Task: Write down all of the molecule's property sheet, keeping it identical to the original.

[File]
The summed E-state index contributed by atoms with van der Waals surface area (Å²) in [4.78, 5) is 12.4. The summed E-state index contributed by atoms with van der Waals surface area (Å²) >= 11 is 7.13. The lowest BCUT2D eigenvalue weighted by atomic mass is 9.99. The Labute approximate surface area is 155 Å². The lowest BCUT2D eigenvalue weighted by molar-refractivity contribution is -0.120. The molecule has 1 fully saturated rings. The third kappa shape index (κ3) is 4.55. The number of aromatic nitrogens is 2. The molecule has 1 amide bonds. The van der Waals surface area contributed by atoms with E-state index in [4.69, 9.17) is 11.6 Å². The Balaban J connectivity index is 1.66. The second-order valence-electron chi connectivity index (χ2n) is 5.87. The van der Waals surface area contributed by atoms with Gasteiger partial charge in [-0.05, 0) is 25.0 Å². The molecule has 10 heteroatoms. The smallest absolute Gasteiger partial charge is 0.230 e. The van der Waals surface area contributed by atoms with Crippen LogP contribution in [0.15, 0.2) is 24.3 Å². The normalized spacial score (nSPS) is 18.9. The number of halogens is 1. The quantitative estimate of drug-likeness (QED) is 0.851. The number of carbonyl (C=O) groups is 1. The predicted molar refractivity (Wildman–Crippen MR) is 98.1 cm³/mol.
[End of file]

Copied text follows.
The summed E-state index contributed by atoms with van der Waals surface area (Å²) in [4.78, 5) is 12.4. The summed E-state index contributed by atoms with van der Waals surface area (Å²) >= 11 is 7.13. The lowest BCUT2D eigenvalue weighted by atomic mass is 9.99. The Labute approximate surface area is 155 Å². The lowest BCUT2D eigenvalue weighted by molar-refractivity contribution is -0.120. The molecule has 1 fully saturated rings. The third kappa shape index (κ3) is 4.55. The number of aromatic nitrogens is 2. The molecule has 1 amide bonds. The van der Waals surface area contributed by atoms with E-state index in [4.69, 9.17) is 11.6 Å². The Balaban J connectivity index is 1.66. The second-order valence-electron chi connectivity index (χ2n) is 5.87. The van der Waals surface area contributed by atoms with Gasteiger partial charge in [-0.05, 0) is 25.0 Å². The molecule has 10 heteroatoms. The smallest absolute Gasteiger partial charge is 0.230 e. The van der Waals surface area contributed by atoms with Crippen LogP contribution in [0.15, 0.2) is 24.3 Å². The normalized spacial score (nSPS) is 18.9. The number of halogens is 1. The quantitative estimate of drug-likeness (QED) is 0.851. The number of carbonyl (C=O) groups is 1. The predicted molar refractivity (Wildman–Crippen MR) is 98.1 cm³/mol.